3. Mike Z says:

    Is a large spring assisted stiletto knife w/ 7″ blade 12.5 when open legal under Oklahoma law ?

  4. Michael says:

    So any assisted opening Knife is illegal in Oklahoma like SOG Flash 2 or Kershaw Brawler. I even have a CRKT K.I.S.S Assist that has a patent tang, but Oklahoma Knife Laws state any knife that can be pretty much opened with one hand is illegal.  

  5. theologian301 says:

    The knife laws in Oklahoma were updated as of November 1st 2013.

  6. Caitlynn says:

    I normally carry a switch blade around when i am at home alone or outside on my property and im the only person home. Due to some safety concerns and close proximities to convicted sex offenders i carry mine when im alone. Could i still be convicted of anything if a cop was to see me with one on my own property?

  7. Jeff says:

    I have a Randall #18 is this illegal and does a ccw permit change anything

  8. Tracy says:

    Here is a copy of the Okla. bill passed in 2013 below:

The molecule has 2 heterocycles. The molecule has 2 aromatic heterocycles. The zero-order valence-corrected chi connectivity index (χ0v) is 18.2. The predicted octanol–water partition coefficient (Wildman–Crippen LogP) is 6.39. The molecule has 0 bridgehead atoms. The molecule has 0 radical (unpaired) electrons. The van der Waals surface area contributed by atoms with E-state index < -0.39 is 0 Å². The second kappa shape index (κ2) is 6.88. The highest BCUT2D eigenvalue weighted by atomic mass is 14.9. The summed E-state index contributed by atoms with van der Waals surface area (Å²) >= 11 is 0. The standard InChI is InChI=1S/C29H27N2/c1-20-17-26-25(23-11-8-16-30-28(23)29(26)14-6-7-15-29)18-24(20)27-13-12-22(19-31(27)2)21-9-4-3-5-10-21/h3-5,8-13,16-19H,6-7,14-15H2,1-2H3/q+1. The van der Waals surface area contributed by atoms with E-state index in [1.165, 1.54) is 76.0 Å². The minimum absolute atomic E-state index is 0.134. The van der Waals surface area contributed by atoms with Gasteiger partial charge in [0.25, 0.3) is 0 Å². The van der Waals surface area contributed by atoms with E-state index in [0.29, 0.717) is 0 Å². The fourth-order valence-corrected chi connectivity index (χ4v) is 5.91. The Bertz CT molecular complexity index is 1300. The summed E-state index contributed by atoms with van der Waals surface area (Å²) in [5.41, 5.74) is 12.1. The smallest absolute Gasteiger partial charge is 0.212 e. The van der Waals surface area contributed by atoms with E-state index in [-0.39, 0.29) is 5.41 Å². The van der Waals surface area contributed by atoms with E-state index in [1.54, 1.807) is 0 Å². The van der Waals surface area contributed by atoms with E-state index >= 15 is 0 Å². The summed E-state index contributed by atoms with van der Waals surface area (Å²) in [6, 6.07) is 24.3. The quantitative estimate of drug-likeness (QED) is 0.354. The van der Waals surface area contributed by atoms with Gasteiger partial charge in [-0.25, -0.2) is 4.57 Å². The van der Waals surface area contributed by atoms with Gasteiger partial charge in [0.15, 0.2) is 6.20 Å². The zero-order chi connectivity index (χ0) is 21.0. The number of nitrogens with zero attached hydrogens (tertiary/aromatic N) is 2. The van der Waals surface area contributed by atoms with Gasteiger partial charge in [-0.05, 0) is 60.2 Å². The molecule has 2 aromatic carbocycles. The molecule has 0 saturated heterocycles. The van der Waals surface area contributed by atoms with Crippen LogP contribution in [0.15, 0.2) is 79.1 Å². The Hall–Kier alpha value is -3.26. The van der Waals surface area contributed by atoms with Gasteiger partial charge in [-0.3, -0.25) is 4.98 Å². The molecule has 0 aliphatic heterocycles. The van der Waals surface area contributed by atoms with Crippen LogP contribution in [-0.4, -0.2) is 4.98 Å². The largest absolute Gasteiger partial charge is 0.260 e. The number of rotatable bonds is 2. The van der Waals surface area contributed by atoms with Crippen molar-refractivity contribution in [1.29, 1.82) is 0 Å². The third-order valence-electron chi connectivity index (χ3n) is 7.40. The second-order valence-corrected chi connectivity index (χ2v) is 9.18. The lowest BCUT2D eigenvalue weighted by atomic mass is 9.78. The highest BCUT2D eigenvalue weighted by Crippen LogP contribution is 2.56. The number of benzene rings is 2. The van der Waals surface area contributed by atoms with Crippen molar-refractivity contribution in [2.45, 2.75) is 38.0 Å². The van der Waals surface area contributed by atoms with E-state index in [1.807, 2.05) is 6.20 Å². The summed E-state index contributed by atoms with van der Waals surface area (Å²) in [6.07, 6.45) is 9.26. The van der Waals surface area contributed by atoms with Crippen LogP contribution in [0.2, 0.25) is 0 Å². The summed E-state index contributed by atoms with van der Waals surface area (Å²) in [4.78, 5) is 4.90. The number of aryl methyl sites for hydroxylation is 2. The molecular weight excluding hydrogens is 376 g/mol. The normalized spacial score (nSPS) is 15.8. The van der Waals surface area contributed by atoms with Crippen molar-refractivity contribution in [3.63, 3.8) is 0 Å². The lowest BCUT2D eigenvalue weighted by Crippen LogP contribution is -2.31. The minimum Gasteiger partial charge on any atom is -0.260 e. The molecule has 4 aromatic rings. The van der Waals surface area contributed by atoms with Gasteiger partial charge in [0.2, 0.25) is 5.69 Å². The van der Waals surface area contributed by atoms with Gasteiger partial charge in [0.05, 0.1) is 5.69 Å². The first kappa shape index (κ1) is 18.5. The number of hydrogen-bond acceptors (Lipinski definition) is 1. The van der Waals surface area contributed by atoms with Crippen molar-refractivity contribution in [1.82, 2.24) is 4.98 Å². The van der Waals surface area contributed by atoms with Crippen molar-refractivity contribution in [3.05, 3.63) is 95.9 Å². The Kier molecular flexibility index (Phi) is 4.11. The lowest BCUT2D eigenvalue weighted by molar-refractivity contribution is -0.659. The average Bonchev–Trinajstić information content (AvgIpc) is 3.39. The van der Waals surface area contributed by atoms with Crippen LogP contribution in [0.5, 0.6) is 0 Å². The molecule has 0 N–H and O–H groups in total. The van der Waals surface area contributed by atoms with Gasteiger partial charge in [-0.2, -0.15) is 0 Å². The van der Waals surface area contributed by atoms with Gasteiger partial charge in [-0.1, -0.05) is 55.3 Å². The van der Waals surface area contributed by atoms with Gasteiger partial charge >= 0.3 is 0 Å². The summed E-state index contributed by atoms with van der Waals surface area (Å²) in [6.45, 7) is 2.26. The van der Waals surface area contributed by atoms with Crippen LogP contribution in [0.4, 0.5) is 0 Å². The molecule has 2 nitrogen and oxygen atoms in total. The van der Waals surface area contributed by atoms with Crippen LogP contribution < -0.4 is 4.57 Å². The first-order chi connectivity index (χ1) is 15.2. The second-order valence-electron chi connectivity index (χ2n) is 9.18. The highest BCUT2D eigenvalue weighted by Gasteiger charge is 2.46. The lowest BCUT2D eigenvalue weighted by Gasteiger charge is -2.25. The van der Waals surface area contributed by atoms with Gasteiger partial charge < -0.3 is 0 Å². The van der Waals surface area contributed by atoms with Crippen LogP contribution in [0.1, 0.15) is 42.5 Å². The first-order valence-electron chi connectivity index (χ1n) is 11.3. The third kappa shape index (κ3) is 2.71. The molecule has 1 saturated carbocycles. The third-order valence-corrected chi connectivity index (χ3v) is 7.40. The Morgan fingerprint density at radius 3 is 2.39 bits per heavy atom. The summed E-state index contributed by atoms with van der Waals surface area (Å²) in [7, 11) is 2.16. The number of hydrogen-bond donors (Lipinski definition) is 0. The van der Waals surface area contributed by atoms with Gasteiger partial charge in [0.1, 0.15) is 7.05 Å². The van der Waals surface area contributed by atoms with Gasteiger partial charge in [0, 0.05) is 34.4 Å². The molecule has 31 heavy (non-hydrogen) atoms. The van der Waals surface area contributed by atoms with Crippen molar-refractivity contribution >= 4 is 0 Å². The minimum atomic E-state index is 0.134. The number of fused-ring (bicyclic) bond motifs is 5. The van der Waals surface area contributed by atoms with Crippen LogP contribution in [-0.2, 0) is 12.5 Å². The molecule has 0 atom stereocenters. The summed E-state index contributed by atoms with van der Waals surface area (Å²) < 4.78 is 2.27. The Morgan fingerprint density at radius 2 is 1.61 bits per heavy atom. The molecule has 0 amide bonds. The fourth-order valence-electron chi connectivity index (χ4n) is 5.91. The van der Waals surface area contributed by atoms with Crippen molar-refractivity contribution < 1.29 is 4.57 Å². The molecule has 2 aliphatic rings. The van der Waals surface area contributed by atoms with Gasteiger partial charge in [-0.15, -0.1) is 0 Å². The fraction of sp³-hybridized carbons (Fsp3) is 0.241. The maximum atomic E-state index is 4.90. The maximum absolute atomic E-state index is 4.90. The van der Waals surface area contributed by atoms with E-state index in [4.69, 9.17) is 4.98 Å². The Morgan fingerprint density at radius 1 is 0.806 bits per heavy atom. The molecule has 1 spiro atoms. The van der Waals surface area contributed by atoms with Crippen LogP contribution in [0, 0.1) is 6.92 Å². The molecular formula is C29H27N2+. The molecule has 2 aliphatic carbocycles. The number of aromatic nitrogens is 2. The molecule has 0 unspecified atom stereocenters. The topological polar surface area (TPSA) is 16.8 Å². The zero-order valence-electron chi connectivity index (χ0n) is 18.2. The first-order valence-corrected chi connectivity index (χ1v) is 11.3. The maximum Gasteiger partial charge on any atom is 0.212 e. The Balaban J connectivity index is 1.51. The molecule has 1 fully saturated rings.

8. House Bill 2170 removes “spring-type knives” from the list of prohibited weapons to carry, either on one’s person or in purses or bags. Leave pistols and revolvers (unless you have a permit); shotguns or rifles (unless you’re hunting—with a permit, of course); daggers; bowie knives; dirk knives; switchblade knives; sword canes; knives having blades which open automatically by hand pressure applied to a button, spring, or other device in the handle of the knife; blackjacks; loaded canes; billies; hand chains; metal knuckles; or any other offending weapon at home. But, come Nov. 1, that spring-type knife is fair game.

    This certainly doesn’t outlaw assist open knives or Any knife that can be opened with one hand.

  9. KC says:

    House Bill 2170 removes “spring-type knives” from the list of prohibited weapons to carry, either on one’s person or in purses or bags. Leave pistols and revolvers (unless you have a permit); shotguns or rifles (unless you’re hunting—with a permit, of course); daggers; bowie knives; dirk knives; switchblade knives; sword canes; knives having blades which open automatically by hand pressure applied to a button, spring, or other device in the handle of the knife; blackjacks; loaded canes; billies; hand chains; metal knuckles; or any other offending weapon at home. But, come Nov. 1, that spring-type knife is fair game. – See more at: http://thislandpress.com/roundups/eight-laws-you-didnt-know-the-oklahoma-legislature-passed-this-session/#sthash.qADVEEY8.dpuf